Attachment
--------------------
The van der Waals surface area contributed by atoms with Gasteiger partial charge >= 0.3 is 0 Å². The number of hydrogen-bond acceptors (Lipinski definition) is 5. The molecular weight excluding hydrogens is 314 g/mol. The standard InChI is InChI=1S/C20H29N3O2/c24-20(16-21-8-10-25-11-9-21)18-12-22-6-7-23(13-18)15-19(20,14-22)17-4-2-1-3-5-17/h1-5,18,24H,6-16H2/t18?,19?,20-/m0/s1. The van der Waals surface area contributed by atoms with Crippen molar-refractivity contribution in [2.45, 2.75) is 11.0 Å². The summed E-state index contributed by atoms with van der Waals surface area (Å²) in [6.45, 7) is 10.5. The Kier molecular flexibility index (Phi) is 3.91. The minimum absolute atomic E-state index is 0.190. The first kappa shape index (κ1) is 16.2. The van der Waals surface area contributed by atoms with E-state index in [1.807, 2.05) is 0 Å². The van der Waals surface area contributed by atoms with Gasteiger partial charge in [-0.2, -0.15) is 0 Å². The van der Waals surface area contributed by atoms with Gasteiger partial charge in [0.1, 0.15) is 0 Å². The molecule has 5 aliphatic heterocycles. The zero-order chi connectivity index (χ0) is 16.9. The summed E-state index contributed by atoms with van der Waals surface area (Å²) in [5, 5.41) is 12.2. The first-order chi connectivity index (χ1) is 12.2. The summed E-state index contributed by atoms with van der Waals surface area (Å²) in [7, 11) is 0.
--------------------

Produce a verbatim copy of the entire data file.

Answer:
The van der Waals surface area contributed by atoms with Gasteiger partial charge >= 0.3 is 0 Å². The number of hydrogen-bond acceptors (Lipinski definition) is 5. The molecular weight excluding hydrogens is 314 g/mol. The standard InChI is InChI=1S/C20H29N3O2/c24-20(16-21-8-10-25-11-9-21)18-12-22-6-7-23(13-18)15-19(20,14-22)17-4-2-1-3-5-17/h1-5,18,24H,6-16H2/t18?,19?,20-/m0/s1. The van der Waals surface area contributed by atoms with Crippen molar-refractivity contribution in [2.45, 2.75) is 11.0 Å². The summed E-state index contributed by atoms with van der Waals surface area (Å²) in [6.45, 7) is 10.5. The Kier molecular flexibility index (Phi) is 3.91. The minimum absolute atomic E-state index is 0.190. The first kappa shape index (κ1) is 16.2. The van der Waals surface area contributed by atoms with E-state index in [1.807, 2.05) is 0 Å². The van der Waals surface area contributed by atoms with Gasteiger partial charge in [-0.2, -0.15) is 0 Å². The van der Waals surface area contributed by atoms with Gasteiger partial charge in [0.1, 0.15) is 0 Å². The molecule has 5 aliphatic heterocycles. The zero-order chi connectivity index (χ0) is 16.9. The summed E-state index contributed by atoms with van der Waals surface area (Å²) in [5, 5.41) is 12.2. The first-order chi connectivity index (χ1) is 12.2. The summed E-state index contributed by atoms with van der Waals surface area (Å²) in [7, 11) is 0.